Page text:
The Greens as well as pro-business FDP parties are not natural bedfellows with marked differences over climate policy, immigration as well as reforms for the euro zone.
While the Greens want to see 100 percent renewables from the energy sector by 2030, a more open immigration system for refugees as well as asylum seekers as well as more European integration, by contrast the FDP wants tighter controls on immigration, rejects plans for more financial integration from the euro zone as well as has said of which modern coal plants are “indispensable for the foreseeable future.”
There are also differences between the parties over defense spending (the Greens wanting less, the FDP more) as well as taxation (the Greens wanting tax rises for higher earners, the FDP would likely like to see tax cuts).
of which’s not all bad news. The one thing the parties seem to agree on can be public spending, with all parties agreeing of which infrastructure spending needs to be increased. There could also be an agreement over the creation of an immigration law of which would likely see create clearer rules as well as definitions of political refugees as well as economic migrants. The FDP has advocated a points-based system like of which seen in Canada.
The Green Party Chairperson Simone Peter has been critical of the FDP’s position on climate policy as well as migration, commenting of which the FDP were “playing into the hands of climate change deniers” as well as of which the its tougher stance on immigration amounted to “populist platitudes.”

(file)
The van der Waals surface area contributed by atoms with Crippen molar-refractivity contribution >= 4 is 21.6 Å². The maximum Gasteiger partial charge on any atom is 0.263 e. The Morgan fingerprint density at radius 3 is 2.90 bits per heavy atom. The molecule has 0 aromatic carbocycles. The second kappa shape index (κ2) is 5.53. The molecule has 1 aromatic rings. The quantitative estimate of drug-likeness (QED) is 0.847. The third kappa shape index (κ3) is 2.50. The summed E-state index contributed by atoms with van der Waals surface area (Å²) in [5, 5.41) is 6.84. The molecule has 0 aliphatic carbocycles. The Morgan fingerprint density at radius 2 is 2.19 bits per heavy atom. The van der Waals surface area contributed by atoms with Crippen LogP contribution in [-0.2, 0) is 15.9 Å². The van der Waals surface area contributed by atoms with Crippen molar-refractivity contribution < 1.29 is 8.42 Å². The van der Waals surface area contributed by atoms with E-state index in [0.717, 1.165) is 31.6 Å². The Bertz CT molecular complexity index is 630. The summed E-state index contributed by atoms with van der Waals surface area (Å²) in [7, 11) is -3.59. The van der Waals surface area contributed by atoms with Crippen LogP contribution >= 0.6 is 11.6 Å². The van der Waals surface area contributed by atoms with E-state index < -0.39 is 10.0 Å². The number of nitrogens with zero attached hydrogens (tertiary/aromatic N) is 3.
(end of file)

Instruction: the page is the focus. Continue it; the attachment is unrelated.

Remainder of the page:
Meanwhile the leader of the FDP, Christian Lindner, has hit back, saying of which there can be no use rushing talks just to form a coalition government “of which can be not stable as well as constantly argues.”
Speaking to the Berliner Morgenpost newspaper Sunday, Lindner said of which a coalition would likely not come to fruition just “because everyone can be exhausted as well as has to find a way to come together.” He gave the chances of a Jamaica coalition (so named because of the party colors involved) at 50-50 as well as said his party was not afraid of a fresh election should talks fall apart.
Fractious relations between Merkel’s potential coalition partners puts the chancellor in a difficult situation although there can be little choice given of which her main opposition party, the Social Democratic Party, has chosen to not enter a coalition.
In her video message Monday, Merkel addressed the main issues of contention, saying of which Germany had signed up to “challenging goals for 2020” with regards to climate change of which “are not so simple to meet.” She added of which “especially important for us can be the issue of immigration as well as integration,” adding of which “these will be difficult issues.”
Despite the challenges facing Merkel as well as her colleagues, analysts believe of which a government will be formed before the end of the year.
Carsten Nickel, managing director for Europe at risk consultancy Teneo Intelligence, echoed of which view, telling CNBC on Tuesday of which he believed the parties could compromise as well as overcome their differences. “There’s a lot of political pressure to see an agreement as well as I think they’ll achieve of which before Christmas,” he said.
Although the combination of parties in a coalition can be an as-yet untested one, Nickel said the parties represented a very centrist coalition “as well as of which’s not necessarily a negative thing.”
“In fact, if a government can be formed of which will be a success in itself,” he said, “as of which will show of which the political system in Germany can deliver on political change as well as can renew itself.”